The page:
Likewise, I thought it could only benefit both Catholics and Protestants to remind them that regardless of the content of the arguments thrown one way or the other, a Catholics' position is ultimately determined by the judgment that the Church has reached.

As for the relevance of that judgment for Anglicanism, it very much depends on what one thinks the Church of England is.

If the Church of England believes itself to be a Church in the apostolic succession, to be one of the three "branches" of the Church along with the Roman Catholic and Eastern Orthodox Churches, and to validly confect the Sacraments as those Churches hold one confects them, then the judgment of the RCC and the practice of the Eastern Orthodox cannot count for nothing.


Remember, the Church of England was professing to be and to do precisely that throughout ARCIC, and even earlier, when it began from 1933 consecrating its bishops using the "Dutch Touch", that is, schismatic Old Catholic Bishops whose Apostolic Succession was not in question consecrating according to the formulas of the Roman Canon, in the hope of making right any deficiencies in Anglican Orders.

On the other hand, if the Church of England is a reformed church without a sacramental theology in which "Ministry" refers exhaustively to the preaching of the word and to pastoral care, then of course the judgment of the RCC is entirely irrelevant. When the CoE joined the Porvoo Communion in 1992, for example, it seemed to indicate it cared not a jot about apostolic succession.

What bothers us Romanists, of course, is that you first play hot and then cold.

Incidentally, if it were Protestant Ministry we were talking about, I don't know that I would object women's ordination; I strongly suspect that I would find myself in favour of it, and I confess (mea culpa, mea maxima culpa) that I would find it difficult myself not to accuse those who weren't of sexism. It is rather because I esteem sacramental theology, tradition, and apostolic succession as well as the judgments of the See of Peter that I regard the ordination of women as unsound, and standing on this side of the Tiber, brought by that circumstance to oppose WO, it is much easier for me to feel imaginative sympathy for those evangelical stick-in-the-muds than it would otherwise be.

14 September 2013 at 18:02  
Blogger Peter D said...

Lucy
"Most Anglicans here don't bore us with the minutiae of General Synod or the finer details of the Canons of the C of E. That is also how it should be!!"

If one wanted to be really naughty, one could say that's because most Anglicans don't know the outcome of their General Synods or Canon Law or, worse, don't really care. Why should they matter when one can effectively believe what one chooses?

14 September 2013 at 18:06  
Blogger Albert said...

Lucy,

You mistake the vehicle and the image

No. You've mistaken what I've said.

Similarly when we speak of God as Father we do not imagine Him as possessing many male attributes, such as male biologically reproductive physical assets for God set the whole creation in motion, and has no need nor use for same!!

Read through my posts. I have never said anything of sort. It is not entailed by what I have said. I have explicitly denied such things! So why attribute them to me?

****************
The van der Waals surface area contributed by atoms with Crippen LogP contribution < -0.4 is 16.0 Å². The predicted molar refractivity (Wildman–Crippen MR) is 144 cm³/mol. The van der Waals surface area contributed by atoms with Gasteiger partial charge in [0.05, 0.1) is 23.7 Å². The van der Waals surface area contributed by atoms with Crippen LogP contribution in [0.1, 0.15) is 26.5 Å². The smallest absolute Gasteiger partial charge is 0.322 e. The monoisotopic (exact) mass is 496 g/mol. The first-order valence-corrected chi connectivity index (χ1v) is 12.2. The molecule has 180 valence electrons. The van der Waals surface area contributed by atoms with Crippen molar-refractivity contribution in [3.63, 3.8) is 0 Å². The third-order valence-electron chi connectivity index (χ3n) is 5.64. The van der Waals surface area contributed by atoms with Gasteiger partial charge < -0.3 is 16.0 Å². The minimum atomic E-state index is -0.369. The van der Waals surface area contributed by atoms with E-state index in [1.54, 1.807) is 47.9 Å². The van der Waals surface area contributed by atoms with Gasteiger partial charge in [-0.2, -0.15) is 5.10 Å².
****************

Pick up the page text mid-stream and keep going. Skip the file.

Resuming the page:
I have said it is not that God is masculine, but that our relationship with him is analogous to our relationship with our fathers in a way that it is not analogous to our relationship with our mothers.

Masculine and feminine language, especially when put in the context of parents and the deity, is very powerful, it is deeply rooted in us. It has a psychological effect even when we cannot articulate what and how. Scripture is aware of this and always calls God "He". The argument I have put explains why God became a male human being and taught us to call God "Father", never once are we taught to address God as mother. It explains why God made man chose only men as his apostles. It explains why scripture commands this to be continued (it is "A command of the Lord" St Paul says).

How can you be so sure that you are right to disregard all that, when you keep misrepresenting the arguments I am giving you?

The ancient world was full of female deities, as well as male ones. It was full of priestesses as well as priests. One culture stands out against this: it is the culture of scripture, the culture of Jesus, the culture founded by of the Word made flesh, full of grace and truth. How can you be so confident that you are right to depart from that tradition, when all you do is misrepresent the arguments put here. misrepresenting my argument.

Most Anglicans here don't bore us with the minutiae of General Synod or the finer details of the Canons of the C of E. That is also how it should be

General Synod gets debated here in good detail. No one bothers to discuss Anglican Canon Law because it is almost entirely about property law and right. It has almost no theological significance.

14 September 2013 at 19:42  
Blogger Albert said...

OldJim/Lucy,

If the Church of England believes itself to be a Church in the apostolic succession, to be one of the three "branches" of the Church along with the Roman Catholic and Eastern Orthodox Churches, and to validly confect the Sacraments as those Churches hold one confects them, then the judgment of the RCC and the practice of the Eastern Orthodox cannot count for nothing.